US supermajor ExxonMobil has hit a duster with the drilling of its maiden exploration well in the ultra-deep waters of the Sergipe-Alagoas basin offshore Brazil.
According to project partner Enauta, drilling of the Cutthroat-1 wildcat in Block SEAL-M-428 did not result in a discovery.
“Although the occurrence of hydrocarbons in this well was not verified, the consortium will conduct complementary studies, incorporating sampled date into its regional geological interpretation, and update its vision as to the exploration potential of the blocks located in the Sergipe-Alagoas basin ultra-deep waters,” said Enauta.
ExxonMobil used the Seadrill drillship West Saturn in the campaign in more than 3000 meters of water.
US independent Murphy Oil, which holds a 20 percent working interest in the permit, has previously suggested Cutthroat-1 could hold between 500 million and 1.05 billion barrels of oil equivalent in gross resource potential.
The partners have mapped as many as 11 other prospects to be drilled in the nine licenses they hold in the Sergipe-Alagoas basin, but no more exploration drilling is expected for this year.
Cutthroat-1 was keenly watched by the industry as, in case of success, would likely extend the hydrocarbons play discovered by state-controlled giant Petrobras to the east.
Petrobras is currently developing six fields in Sergipe-Alagoas with plans to deploy two floating production, storage, and offloading vessels in the region.
ExxonMobil has been betting heavily on South America for the past decade, and while the company had a tremendous success in neighboring Guyana, unlocking so far over 10 billion barrels of oil equivalent in the prolific Stabroek block, the same has not yet happened in Brazil.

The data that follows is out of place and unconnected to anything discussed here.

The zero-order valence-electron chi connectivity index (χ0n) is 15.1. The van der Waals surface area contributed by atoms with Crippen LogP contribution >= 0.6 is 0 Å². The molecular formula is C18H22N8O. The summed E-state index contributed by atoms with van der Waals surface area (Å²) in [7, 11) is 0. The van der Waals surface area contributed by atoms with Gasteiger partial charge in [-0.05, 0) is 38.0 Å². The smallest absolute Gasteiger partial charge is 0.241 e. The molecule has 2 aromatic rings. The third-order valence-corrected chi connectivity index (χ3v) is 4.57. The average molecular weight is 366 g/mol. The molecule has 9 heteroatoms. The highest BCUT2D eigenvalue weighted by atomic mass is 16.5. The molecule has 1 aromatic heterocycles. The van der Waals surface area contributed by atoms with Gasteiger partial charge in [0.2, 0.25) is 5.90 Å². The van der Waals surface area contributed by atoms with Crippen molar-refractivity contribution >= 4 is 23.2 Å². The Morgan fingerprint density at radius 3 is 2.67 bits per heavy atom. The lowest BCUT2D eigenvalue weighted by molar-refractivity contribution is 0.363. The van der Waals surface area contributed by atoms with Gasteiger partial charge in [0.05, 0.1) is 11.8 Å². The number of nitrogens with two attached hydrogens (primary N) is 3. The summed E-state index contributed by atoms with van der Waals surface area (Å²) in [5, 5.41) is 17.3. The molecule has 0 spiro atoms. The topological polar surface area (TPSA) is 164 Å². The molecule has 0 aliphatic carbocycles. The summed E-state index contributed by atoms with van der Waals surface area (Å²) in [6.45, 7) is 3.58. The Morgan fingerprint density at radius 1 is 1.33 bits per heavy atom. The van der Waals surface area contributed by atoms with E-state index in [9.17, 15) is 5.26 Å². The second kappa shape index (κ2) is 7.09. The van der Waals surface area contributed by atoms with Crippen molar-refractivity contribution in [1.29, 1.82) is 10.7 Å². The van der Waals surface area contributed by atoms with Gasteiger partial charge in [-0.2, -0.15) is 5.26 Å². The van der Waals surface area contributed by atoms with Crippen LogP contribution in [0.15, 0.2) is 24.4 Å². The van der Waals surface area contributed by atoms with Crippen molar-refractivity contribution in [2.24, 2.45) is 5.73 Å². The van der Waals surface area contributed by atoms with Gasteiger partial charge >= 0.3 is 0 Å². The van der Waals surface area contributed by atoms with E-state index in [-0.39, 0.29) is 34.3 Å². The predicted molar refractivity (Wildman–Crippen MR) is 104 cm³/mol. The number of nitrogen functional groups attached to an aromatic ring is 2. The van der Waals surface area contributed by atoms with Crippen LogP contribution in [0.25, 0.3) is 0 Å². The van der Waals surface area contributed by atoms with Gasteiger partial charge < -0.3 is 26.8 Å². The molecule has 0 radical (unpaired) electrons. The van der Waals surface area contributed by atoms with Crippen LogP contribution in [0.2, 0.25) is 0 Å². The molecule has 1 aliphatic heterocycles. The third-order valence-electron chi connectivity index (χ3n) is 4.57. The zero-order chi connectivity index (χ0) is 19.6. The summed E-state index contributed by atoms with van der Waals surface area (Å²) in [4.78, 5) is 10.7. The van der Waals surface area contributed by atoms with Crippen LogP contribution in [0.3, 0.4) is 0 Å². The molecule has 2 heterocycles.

In an ill-fated wildcatting campaign that ran from 2008 to 2010, ExxonMobil drilled the Azulao-1, Guarani-1 and Sabia-1 wells in Block BM-S-22 at the heart of the Santos basin pre-salt province.
That exploration drive was happening at the same time Petrobras was making a series of huge oil discoveries at nearby tracts, but the trio of wells drilled by ExxonMobil proved to be non-commercial and the license was later relinquished.
ExxonMobil then quit the Brazilian upstream sector for a few years until it made a return in 2013 in the country’s 11th licensing round by acquiring two exploration blocks.
After that, ExxonMobil decided to inject more capital in subsequent Brazil rounds, increasing its acreage position to 28 blocks–including a dominant position in the deep-water portion of the Sergipe-Alagoas basin – and prepared a bold exploration campaign targeting wells in both pre-salt and post-salt horizons.
In 2021, the company drilled the Opal-1 well in the Campos basin and the Tita-1 probe in the Tita production sharing contract, and both appear to have been non-commercial.
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